Amstiff

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80-130 lbs
20-30"
United States
American Stafforshire Terrier
Mastiff
Bandogge

The Amstiff is a cross between the American Staffordshire Terrier and the Mastiff. The nickname Bandogge refers to a Mastiff cross with any of the Bulldog family. This hybrid breed is easy to maintain as far as grooming. They are large dogs who are great guardians and who need a moderate amount of exercise, which can be done by walking or jogging with him on a leash. It can also take place in a fenced-in yard. While the Amstiff can be an apartment dog, he will require a good bit of exercise in order to keep him from the mischief that can be caused simply because he is bored. The Amstiff is considered a great family dog; however, they must be socialized with children at an early age. 

Purpose
Companion, Guarding
Date of Origin
Unknown
Ancestry
American Staffordshire Terrier, Mastiff

Amstiff Health

Average Size
Height: 20-30 inches Weight: 90-150 lbs
Height: 20-30 inches Weight: 80-130 lbs
Major Concerns
  • Gastric Torsion
  • Cardiomyopathy
  • Progressive Retinal Atrophy
  • Hip Dysplasia
Minor Concerns
  • Entropion
Occasional Tests
  • Hip And Eyes
  • Heart
  • Skeletal
  • X-Rays
  • Physical Examination

Amstiff Breed History

The Amstiff’s name is a mixture of the parent breed names – the American Staffordshire Terrier and the Mastiff. The American Staffordshire Terrier originated in the early nineteenth century and was created as a smaller, faster fighting dog (when compared with the Bulldog). Ironically, the American Staffordshire Terrier was bred to be friendly with people. Most experts believe the Staffordshire is a mix of the Manchester Terrier and the Bulldog. The American Staffordshire Terrier is generally a family companion, smaller than an American Pit Bull Terrier, and a good watchdog, but not highly aggressive. The Mastiff is a descendent of the molosser which is believed to originate in the mountains of Asia. Mastiffs are depicted in ancient Greek and Egyptian artwork. The Mastiff has been a herding dog and was also used during warfare by Kubla Khan. Unfortunately, the Mastiff has also been used as a fighting dog. However, the Mastiff is quite gentle. This makes the Amstiff a great companion, watchdog, and all-around family dog.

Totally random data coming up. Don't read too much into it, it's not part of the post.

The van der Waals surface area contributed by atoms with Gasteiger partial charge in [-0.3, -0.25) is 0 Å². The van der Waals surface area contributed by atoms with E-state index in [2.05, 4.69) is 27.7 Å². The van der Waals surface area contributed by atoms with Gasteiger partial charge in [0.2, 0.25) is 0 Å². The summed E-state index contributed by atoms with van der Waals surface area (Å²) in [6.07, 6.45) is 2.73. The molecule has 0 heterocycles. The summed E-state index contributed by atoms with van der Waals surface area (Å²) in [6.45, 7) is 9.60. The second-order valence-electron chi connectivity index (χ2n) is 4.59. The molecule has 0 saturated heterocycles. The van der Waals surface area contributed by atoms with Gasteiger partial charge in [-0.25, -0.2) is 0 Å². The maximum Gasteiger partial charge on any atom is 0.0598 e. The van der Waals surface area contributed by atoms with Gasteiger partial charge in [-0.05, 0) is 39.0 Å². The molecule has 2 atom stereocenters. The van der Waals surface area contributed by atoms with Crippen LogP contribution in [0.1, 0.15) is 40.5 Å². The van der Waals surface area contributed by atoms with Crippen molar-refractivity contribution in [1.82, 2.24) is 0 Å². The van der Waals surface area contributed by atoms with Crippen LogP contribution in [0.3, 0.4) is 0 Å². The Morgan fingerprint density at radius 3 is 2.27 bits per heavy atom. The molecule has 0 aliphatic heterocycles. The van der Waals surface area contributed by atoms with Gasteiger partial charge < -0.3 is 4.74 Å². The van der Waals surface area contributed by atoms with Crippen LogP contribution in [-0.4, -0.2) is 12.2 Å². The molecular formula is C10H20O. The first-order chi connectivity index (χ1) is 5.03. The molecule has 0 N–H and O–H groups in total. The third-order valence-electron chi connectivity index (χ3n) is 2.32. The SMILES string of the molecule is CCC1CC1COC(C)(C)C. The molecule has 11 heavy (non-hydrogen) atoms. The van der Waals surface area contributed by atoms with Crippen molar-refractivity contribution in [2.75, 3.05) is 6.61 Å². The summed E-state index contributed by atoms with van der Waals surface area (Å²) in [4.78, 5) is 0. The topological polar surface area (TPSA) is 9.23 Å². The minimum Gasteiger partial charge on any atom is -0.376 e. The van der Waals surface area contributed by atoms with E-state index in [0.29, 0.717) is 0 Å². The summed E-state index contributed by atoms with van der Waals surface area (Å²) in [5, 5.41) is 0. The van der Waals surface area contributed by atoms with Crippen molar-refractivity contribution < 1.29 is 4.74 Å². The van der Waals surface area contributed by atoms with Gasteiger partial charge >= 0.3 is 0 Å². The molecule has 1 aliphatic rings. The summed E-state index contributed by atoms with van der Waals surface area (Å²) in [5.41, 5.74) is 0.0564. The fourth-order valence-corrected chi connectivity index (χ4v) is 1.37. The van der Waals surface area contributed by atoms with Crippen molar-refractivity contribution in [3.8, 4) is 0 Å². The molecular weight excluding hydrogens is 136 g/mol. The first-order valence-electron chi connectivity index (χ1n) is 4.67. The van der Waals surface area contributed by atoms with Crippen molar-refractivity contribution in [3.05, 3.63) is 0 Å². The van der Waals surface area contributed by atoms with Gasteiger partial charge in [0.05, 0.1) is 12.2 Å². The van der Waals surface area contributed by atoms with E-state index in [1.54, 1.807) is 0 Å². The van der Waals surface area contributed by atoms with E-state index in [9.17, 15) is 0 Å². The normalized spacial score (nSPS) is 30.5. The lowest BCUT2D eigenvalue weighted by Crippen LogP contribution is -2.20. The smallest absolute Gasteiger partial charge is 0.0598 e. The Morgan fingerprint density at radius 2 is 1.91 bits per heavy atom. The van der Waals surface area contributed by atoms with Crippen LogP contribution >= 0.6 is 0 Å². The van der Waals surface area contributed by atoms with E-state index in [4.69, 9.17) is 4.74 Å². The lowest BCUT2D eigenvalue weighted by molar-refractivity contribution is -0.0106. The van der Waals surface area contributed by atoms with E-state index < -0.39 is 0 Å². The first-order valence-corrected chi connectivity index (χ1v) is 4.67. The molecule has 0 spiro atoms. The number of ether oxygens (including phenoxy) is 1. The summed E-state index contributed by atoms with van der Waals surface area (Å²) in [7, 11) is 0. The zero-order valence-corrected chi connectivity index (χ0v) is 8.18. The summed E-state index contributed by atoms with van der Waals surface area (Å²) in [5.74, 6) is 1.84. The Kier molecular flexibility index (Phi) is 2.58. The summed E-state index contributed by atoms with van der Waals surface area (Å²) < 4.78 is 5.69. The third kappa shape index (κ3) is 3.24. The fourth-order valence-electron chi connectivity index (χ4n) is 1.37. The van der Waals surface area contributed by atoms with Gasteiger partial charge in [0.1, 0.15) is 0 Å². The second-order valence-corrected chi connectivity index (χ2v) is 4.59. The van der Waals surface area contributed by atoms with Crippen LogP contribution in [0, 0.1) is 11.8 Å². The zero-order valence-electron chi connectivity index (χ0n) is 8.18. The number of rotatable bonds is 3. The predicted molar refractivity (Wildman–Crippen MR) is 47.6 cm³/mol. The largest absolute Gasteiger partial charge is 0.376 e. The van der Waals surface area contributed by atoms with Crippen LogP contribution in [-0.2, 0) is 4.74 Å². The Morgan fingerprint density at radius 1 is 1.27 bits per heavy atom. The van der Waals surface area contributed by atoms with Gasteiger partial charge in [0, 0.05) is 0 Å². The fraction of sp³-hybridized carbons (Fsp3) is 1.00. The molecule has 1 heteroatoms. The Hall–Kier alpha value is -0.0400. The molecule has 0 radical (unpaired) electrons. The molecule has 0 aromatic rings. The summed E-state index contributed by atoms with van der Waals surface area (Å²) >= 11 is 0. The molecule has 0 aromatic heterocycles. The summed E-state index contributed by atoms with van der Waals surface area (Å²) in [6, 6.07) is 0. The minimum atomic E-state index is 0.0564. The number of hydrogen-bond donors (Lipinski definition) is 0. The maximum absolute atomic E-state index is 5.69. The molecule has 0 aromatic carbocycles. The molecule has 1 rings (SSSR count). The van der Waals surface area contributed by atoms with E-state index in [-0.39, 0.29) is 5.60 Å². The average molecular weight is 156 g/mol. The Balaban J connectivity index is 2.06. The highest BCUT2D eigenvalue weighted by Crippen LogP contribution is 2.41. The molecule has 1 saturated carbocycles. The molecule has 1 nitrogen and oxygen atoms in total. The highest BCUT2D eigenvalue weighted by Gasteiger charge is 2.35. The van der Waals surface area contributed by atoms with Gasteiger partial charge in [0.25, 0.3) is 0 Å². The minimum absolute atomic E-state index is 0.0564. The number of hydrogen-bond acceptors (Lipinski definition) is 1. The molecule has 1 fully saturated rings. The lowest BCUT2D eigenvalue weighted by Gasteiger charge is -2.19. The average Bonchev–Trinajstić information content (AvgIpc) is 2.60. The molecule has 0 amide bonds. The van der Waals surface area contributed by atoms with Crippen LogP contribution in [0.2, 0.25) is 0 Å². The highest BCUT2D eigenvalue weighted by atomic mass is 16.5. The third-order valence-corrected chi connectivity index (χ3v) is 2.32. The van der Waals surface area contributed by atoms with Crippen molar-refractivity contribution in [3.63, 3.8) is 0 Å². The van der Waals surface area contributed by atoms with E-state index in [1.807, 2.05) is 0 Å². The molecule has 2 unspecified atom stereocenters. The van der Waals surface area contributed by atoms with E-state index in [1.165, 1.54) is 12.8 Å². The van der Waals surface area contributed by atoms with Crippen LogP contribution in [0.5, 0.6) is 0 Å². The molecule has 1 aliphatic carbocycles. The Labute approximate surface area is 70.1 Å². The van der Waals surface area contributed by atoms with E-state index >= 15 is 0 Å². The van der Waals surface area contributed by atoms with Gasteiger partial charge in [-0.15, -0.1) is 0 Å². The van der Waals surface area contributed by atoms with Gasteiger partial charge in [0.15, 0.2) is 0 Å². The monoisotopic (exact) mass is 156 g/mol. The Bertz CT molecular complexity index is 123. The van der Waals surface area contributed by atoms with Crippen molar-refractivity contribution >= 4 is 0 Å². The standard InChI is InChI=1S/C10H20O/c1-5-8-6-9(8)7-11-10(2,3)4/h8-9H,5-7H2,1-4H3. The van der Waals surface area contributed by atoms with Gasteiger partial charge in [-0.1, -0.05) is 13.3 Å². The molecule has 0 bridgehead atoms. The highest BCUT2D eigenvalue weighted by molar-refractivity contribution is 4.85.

Amstiff Breed Appearance

You can expect an Amstiff to display characteristics of both its parent breeds. The American Staffordshire Terrier comes in variety of colors: red, fawn, white, black, or blue; they may also have any of these colors with white markings. The Mastiff has a short, straight fawn or apricot outer coat, often with black markings. Most Amstiffs look like the American Staffordshire Terrier only larger; however, there are a few Amstiffs that have a Mastiff-type head. The American Staffordshire Terrier has a coat that is short and straight; the Mastiff has an undercoat that is short and dense. Expect a mixture of the two in your Amstiff. 

Amstiff Breed Maintenance

Both the American Staffordshire Terrier and the Mastiff have a short, straight coat, so grooming an Amstiff should be rather easy. Weekly brushing with a rubber hound glove is recommended. Mastiffs have a tendency to shed more than American Staffordshire Terriers, so it is possible you may need to brush more than once a week. If your Amstiff puppy inherits the Mastiff wrinkles, you will need to clean the wrinkles daily to prevent bacterial infections. To clean, use a damp washcloth to wipe between the wrinkles. Be sure not to leave the area moist as this could promote bacterial growth. You should brush your Amstiff’s teeth at least three times a week; however, if you want to prevent gum disease, brush the dog’s teeth daily. Trim your dog’s nails every other week. The rule of thumb is if you can hear your dog’s nails clicking on the floor, it is time to cut them. 

Amstiff Temperament

Although the American Staffordshire Terrier and Mastiffs were used as fighting dogs in the past, the big dogs are actually gentle giants. They are great with children; however, it is recommended that they are socialized from an early age. Mastiffs are leery of strangers and are known to step between their human family and strangers if they feel a threat is present. Mastiffs are more stubborn than American Staffordshire Terriers, and while your puppy may have the American Staffordshire’s personality, it may be best to enroll your Amstiff in obedience classes. Working with an Amstiff will require patience, firmness, consistency, and loving correction. 

Amstiff Activity Requirements

The Amstiff is a mixture of a large-breed and a giant-breed dog, so you can expect the Amstiff to grow to be rather large himself. However, both Mastiffs and American Staffordshire Terriers can live in an apartment dwelling if they are given ample exercise, although they will thrive in a home that has a fenced-in yard available. Both parent breeds need a fairly moderate amount of exercise and activity. Neither the Mastiff nor the American Staffordshire Terrier tolerate heat well, so be sure that the Amstiff  has access to water during playtime. Mastiffs especially tend to be destructive when they are bored, so daily exercise is a must for the Amstiff. 

Amstiff Owner Experiences

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